But it has proved to be his biggest political vulnerability going into November’s election. Polls show broad public support – 80 percent to 90 percent – for wearing masks.
Biden has continually highlighted Trump’s response to the coronavirus during the campaign. Polls show most American voters disapprove of the president’s handling of the pandemic.
Trump has been “totally irrational” in his handling of the coronavirus pandemic resulting in the loss of thousands of lives, Biden said in a televised town hall on September 18.
“If the president had done his job from the beginning, all the people would still be alive,” Biden said at the event broadcast by CNN.
Trump failed to warn the American public about the serious risks of infection and has misled people about the value of wearing masks, Biden said.
“The idea that you’re going to not tell people what you’ve been told, that this virus is incredibly contagious, seven times more contagious than the flu … He knew it and did nothing is close to criminal,” Biden said.
Indeed, Trump has sidelined public health experts and the US Centers for Disease Control and Prevention (CDC) from leading the White House’s policy response seemingly in order to control the message his administration is sending the public.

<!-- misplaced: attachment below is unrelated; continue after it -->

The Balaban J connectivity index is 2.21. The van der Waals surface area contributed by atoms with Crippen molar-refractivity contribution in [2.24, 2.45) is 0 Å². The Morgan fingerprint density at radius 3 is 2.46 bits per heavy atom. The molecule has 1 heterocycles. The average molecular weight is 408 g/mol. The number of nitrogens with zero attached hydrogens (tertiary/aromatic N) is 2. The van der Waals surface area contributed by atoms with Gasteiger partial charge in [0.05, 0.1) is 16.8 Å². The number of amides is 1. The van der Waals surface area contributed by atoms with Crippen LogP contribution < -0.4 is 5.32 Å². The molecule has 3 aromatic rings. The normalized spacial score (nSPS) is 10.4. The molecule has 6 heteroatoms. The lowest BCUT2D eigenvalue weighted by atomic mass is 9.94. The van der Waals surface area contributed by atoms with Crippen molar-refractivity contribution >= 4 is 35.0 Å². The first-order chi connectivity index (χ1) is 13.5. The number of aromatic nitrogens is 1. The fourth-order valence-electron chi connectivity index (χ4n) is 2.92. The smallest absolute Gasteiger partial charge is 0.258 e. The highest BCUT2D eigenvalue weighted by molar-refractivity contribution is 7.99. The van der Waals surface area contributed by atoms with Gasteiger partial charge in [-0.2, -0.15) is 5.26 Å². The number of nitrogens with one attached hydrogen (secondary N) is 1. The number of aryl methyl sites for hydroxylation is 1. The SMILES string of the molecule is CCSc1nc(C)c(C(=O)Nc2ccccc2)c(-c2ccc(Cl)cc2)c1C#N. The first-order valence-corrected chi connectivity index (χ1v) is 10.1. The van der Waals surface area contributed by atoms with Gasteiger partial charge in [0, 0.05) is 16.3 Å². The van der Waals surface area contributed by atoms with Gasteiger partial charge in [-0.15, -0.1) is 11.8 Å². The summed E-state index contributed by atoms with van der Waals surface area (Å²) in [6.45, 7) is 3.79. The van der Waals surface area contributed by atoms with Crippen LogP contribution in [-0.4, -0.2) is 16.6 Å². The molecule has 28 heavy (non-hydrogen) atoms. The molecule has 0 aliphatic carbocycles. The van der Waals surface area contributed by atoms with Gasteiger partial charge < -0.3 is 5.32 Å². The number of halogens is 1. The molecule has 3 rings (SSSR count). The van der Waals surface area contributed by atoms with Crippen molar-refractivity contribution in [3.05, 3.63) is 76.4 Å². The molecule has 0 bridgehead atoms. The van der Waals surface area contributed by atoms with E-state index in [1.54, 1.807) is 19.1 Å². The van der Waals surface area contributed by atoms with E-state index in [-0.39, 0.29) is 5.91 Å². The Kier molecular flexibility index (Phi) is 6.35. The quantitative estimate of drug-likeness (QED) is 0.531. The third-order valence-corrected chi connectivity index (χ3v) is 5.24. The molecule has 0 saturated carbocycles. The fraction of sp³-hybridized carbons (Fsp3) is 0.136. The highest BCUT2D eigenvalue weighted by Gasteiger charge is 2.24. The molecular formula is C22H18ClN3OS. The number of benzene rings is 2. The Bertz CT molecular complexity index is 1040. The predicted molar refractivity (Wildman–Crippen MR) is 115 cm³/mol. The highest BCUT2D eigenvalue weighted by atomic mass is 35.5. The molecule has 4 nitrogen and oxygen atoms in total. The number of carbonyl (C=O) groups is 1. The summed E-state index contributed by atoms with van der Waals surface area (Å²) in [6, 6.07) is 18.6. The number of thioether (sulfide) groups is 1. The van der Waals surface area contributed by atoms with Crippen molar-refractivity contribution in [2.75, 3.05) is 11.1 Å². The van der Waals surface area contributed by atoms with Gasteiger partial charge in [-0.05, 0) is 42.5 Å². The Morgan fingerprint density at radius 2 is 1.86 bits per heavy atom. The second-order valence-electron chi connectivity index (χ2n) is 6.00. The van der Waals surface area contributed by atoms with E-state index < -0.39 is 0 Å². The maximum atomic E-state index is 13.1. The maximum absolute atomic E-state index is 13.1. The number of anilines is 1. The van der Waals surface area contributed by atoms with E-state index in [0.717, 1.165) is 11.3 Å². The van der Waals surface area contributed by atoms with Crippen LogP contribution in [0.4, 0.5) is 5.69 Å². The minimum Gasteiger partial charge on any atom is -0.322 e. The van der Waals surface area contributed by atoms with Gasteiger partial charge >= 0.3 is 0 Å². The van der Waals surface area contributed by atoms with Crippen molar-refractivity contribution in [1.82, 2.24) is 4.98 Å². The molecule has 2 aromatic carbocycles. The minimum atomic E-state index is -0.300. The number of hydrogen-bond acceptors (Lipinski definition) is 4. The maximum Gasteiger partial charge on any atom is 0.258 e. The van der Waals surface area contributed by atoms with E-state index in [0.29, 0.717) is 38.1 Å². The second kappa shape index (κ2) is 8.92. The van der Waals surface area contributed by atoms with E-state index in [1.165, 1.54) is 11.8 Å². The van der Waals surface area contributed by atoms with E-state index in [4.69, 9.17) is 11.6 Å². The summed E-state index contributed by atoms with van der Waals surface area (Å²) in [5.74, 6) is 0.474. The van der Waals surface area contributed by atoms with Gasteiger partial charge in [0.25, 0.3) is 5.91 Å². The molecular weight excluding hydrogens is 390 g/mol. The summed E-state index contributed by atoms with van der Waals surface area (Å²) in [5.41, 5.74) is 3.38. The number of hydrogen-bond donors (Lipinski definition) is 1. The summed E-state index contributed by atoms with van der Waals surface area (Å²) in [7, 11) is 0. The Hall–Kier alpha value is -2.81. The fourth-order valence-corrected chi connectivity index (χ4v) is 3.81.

In May, he was briefly required to wear a mask while visiting a Ford manufacturing plant in Michigan but took it off before he appeared in front of media cameras.
“I don’t want to give the press the pleasure of seeing it,” Trump said.
In June, the president did not wear a mask when he visited a medical swab manufacturing plant in Maine to tout increased production of testing supplies.
Asked at a White House briefing in August about the mixed message he was sending the public on masks, Trump offered a contradictory assurance.
“My administration has different approach. We have urged Americans to wear masks, and I emphasised this is a patriotic thing to do. Maybe they’re great, and maybe they’re just not so good,” he said.
At a White House news conference on September 7, the president demanded a reporter take off his mask to ask a question: “If you don’t take it off, you’re very muffled.”
More recently, Trump has gradually moderated his comments on mask-wearing. He has been seen wearing a mask with the presidential seal on it.
As a COVID-19 safety measure, Trump and Biden had agreed not to shake hands at the start of Tuesday’s debate in Cleveland.
On Monday, at the White House, Trump had announced the US government would begin distributing millions of rapid coronavirus tests to states this week and urging governors to use them to help reopen schools for students in kindergarten through 12th grade.
“Tremendous progress is being made,” Trump said on Monday. “And I say, and I’ll say it all the time, we’re rounding the corner. And, very importantly, vaccines are coming, but we’re rounding the corner regardless. But vaccines are coming, and they’re coming fast.”
Confirmed coronavirus cases in the US remain elevated at more than 40,000 per day and experts warn of a likely surge in infections during colder months ahead.